Using an ATM? Be vigilant

2014-04-21 08:00

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Criminals are turning to easier pickings like automated teller machines as banks fight electronic banking fraud

ATM and internet banking disputes accounted for the majority of complaints last year, according to the banking ombudsman’s annual report for 2013.

According to the Ombudsman for Banking Services, Clive Pillay, the past year was one of the busiest in the history of his office with a total of 4?950 cases.

“The highest number of complaints are related to ATMs. Ironically, this increase can be attributed in part to the banks’ continuous upgrade of security measures to prevent electronic banking fraud, which in turn has led to criminals returning to easier pickings at ATMs.”

Pillay says a new trend has emerged where criminals are removing details of toll-free numbers from ATMs to delay the process of consumers notifying their banks that there is a problem.

This is of particular concern, given the stance that banks are only liable to refund you for fraudulent transactions that take place after you notify them that there is a problem with your card.

While the bank is required to take responsibility if your card is used fraudulently, the ombud received many cases where money was withdrawn using the card’s PIN and the bank successfully argued the account holder had compromised the card.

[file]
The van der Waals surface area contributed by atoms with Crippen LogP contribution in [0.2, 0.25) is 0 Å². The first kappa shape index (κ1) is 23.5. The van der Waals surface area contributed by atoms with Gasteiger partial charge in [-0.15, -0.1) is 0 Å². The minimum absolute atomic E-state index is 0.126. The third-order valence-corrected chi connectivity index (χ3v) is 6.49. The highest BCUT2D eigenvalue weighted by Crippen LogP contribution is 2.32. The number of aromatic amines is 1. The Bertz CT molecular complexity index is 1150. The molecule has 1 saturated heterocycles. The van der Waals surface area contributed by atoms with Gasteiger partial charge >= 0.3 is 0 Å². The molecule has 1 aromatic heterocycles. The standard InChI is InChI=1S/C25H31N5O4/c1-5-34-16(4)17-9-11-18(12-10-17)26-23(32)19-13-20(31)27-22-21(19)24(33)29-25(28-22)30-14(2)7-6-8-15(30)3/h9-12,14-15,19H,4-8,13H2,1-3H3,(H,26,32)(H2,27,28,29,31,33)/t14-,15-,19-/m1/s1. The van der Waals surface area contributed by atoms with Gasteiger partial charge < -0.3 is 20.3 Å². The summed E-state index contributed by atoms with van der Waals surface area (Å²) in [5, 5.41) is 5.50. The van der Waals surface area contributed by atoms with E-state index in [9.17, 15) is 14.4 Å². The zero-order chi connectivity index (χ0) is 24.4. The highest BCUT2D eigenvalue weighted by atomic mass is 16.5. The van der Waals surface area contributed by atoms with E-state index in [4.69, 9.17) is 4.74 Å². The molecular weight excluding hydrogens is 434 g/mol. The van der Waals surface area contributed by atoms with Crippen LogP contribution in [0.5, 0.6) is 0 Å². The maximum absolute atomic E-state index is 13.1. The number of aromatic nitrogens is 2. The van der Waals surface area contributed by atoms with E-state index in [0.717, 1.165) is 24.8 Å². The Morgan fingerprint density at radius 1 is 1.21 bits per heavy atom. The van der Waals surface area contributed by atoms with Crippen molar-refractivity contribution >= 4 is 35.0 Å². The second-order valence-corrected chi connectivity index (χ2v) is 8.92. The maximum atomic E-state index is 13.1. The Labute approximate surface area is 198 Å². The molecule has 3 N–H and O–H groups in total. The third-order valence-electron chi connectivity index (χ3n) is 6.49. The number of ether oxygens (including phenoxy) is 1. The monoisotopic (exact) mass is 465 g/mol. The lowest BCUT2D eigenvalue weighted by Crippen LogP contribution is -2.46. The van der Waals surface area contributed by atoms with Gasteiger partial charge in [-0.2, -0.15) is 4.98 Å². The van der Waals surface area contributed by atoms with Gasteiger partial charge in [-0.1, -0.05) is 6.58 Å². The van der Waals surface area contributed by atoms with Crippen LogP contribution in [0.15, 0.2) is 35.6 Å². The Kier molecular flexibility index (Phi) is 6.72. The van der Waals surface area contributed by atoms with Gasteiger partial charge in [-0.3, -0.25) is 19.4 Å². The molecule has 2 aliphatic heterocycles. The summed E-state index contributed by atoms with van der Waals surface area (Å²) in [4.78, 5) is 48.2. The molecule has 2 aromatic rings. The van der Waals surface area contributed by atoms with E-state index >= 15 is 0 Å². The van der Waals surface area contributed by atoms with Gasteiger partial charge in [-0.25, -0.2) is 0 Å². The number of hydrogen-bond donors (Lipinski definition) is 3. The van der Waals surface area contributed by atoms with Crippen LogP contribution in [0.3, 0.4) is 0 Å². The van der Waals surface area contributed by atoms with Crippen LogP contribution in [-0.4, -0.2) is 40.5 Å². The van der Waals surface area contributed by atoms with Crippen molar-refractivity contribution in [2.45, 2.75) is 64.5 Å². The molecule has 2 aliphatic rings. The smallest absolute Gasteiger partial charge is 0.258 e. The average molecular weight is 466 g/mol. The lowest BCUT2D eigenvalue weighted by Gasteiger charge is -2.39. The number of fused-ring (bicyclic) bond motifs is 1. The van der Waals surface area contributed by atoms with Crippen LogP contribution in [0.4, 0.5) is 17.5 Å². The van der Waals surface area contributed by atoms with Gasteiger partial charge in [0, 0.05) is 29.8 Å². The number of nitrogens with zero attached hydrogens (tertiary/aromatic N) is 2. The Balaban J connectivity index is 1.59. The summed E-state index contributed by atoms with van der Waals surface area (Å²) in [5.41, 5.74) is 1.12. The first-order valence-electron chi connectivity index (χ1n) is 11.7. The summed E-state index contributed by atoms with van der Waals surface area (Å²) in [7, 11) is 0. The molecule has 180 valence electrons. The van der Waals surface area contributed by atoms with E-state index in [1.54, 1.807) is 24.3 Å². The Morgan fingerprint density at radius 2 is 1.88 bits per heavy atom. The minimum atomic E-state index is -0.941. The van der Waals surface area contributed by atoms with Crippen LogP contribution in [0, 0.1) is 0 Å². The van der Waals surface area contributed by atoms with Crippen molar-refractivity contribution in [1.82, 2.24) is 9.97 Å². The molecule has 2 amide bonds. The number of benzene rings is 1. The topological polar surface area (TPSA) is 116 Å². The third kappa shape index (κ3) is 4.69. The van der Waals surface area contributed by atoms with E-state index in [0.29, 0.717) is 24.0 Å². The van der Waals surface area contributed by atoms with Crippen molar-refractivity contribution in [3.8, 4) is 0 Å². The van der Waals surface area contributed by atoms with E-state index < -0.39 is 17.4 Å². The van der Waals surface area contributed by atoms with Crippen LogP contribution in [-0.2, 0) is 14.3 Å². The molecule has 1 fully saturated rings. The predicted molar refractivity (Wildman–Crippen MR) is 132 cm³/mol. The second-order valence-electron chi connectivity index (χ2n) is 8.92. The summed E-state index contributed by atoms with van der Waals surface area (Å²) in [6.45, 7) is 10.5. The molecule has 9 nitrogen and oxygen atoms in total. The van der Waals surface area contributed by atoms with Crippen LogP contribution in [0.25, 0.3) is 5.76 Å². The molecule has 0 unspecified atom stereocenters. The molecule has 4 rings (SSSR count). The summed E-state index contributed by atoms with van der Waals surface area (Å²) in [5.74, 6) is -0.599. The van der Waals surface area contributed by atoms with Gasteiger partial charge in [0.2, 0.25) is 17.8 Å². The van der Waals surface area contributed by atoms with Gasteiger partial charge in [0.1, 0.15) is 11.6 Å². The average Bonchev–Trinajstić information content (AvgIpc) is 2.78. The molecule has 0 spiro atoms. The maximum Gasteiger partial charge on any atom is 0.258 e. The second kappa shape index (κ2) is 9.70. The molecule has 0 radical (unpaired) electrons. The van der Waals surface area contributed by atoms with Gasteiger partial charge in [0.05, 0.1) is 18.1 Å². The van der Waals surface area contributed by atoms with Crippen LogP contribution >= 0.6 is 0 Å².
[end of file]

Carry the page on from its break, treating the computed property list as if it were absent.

It is also important to know the bank is only responsible for refunding withdrawals that have been made after you have notified them your card has been compromised.

Case studies

The expensive night in Spain

During a visit to Spain, the complainant visited various nightclubs. He asked two local women to direct him to an ATM before they went to an apartment together.

The next day, he received SMS notifications from his bank informing him of withdrawals totalling R240?000. He complained that the bank should have detected the fraud in light of the amounts and stopped the transactions.

The bank responded that he had compromised his cards and PINs, and that each transaction had been carried out using the correct PIN.

The banking ombud noted that the complainant only requested a block on the cards hours after the disputed transactions.

“The bank is only responsible for transactions occurring after a card has been stopped,” says Pillay.

He also pointed out that as the complainant had actually been using his bank cards in Spain, the bank could not be held responsible for losses incurred through fraudulent activities.

Card stuck, but not stopped

The complainant’s card was stuck in the ATM. He then received two withdrawal notifications. While reporting the matter to the bank, he received a third withdrawal notification.

He claimed a refund of R5?000 on the grounds that his card had been cloned.

But the bank responded that the withdrawals had been made with his card and his PIN.

The banking ombud again held that the bank could not be held responsible for disputed transactions before the card was reported stuck.

But because the bank had not stopped the card immediately and had allowed the third fraudulent transaction to go through, the bank compensated the complainant with R1?000.

2013 statistics

Total cases: 4?950

ATM-related complaints: Increased from 1?100 in 2012 to more than 1?800 in 2013

Internet banking disputes: Increased by 200 to 820

Home loan disputes: 581

Average turnaround time: Reduced to 82 days from 87 days in 2012

Cases closed in favour of complainant: 1?973 (40%)

Total funds recovered from banks: R23?million


If you have a dispute with your bank that has not been resolved to your satisfaction, you can refer the dispute to the banking ombudsman.




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